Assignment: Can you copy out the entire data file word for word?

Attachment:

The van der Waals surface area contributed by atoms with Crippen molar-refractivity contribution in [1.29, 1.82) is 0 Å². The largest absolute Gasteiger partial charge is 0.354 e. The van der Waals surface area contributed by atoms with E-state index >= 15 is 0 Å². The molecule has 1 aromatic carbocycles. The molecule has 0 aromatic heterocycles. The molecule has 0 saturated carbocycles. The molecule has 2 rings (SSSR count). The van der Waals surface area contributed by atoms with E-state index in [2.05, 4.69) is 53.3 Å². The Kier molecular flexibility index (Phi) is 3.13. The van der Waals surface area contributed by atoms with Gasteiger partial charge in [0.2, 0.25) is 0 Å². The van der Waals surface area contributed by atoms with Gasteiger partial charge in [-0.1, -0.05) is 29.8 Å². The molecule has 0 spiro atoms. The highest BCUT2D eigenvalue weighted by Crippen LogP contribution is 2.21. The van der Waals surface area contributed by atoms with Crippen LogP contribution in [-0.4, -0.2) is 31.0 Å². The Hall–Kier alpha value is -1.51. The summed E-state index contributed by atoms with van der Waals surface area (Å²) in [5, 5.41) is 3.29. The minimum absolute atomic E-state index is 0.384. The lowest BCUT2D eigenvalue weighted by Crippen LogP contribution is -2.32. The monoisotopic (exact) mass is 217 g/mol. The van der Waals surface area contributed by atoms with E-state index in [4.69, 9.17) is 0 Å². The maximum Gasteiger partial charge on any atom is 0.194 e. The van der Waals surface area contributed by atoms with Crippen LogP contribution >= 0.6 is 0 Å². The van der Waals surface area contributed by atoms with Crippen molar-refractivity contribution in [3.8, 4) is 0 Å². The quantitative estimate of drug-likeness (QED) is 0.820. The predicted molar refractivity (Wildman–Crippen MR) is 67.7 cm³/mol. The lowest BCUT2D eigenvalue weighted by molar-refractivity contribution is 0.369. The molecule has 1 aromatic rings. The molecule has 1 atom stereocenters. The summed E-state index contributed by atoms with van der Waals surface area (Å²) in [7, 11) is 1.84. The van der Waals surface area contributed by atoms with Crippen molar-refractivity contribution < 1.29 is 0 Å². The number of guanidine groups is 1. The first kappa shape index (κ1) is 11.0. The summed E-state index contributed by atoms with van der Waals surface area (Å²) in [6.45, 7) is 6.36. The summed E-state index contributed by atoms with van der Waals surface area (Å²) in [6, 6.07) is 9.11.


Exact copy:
The van der Waals surface area contributed by atoms with Crippen molar-refractivity contribution in [1.29, 1.82) is 0 Å². The largest absolute Gasteiger partial charge is 0.354 e. The van der Waals surface area contributed by atoms with E-state index >= 15 is 0 Å². The molecule has 1 aromatic carbocycles. The molecule has 0 aromatic heterocycles. The molecule has 0 saturated carbocycles. The molecule has 2 rings (SSSR count). The van der Waals surface area contributed by atoms with E-state index in [2.05, 4.69) is 53.3 Å². The Kier molecular flexibility index (Phi) is 3.13. The van der Waals surface area contributed by atoms with Gasteiger partial charge in [0.2, 0.25) is 0 Å². The van der Waals surface area contributed by atoms with Gasteiger partial charge in [-0.1, -0.05) is 29.8 Å². The molecule has 0 spiro atoms. The highest BCUT2D eigenvalue weighted by Crippen LogP contribution is 2.21. The van der Waals surface area contributed by atoms with Crippen LogP contribution in [-0.4, -0.2) is 31.0 Å². The Hall–Kier alpha value is -1.51. The summed E-state index contributed by atoms with van der Waals surface area (Å²) in [5, 5.41) is 3.29. The minimum absolute atomic E-state index is 0.384. The lowest BCUT2D eigenvalue weighted by Crippen LogP contribution is -2.32. The monoisotopic (exact) mass is 217 g/mol. The van der Waals surface area contributed by atoms with E-state index in [4.69, 9.17) is 0 Å². The maximum Gasteiger partial charge on any atom is 0.194 e. The van der Waals surface area contributed by atoms with Crippen LogP contribution >= 0.6 is 0 Å². The van der Waals surface area contributed by atoms with Crippen molar-refractivity contribution in [3.8, 4) is 0 Å². The quantitative estimate of drug-likeness (QED) is 0.820. The predicted molar refractivity (Wildman–Crippen MR) is 67.7 cm³/mol. The lowest BCUT2D eigenvalue weighted by molar-refractivity contribution is 0.369. The molecule has 1 aromatic rings. The molecule has 1 atom stereocenters. The summed E-state index contributed by atoms with van der Waals surface area (Å²) in [7, 11) is 1.84. The van der Waals surface area contributed by atoms with Crippen molar-refractivity contribution < 1.29 is 0 Å². The number of guanidine groups is 1. The first kappa shape index (κ1) is 11.0. The summed E-state index contributed by atoms with van der Waals surface area (Å²) in [6.45, 7) is 6.36. The summed E-state index contributed by atoms with van der Waals surface area (Å²) in [6, 6.07) is 9.11.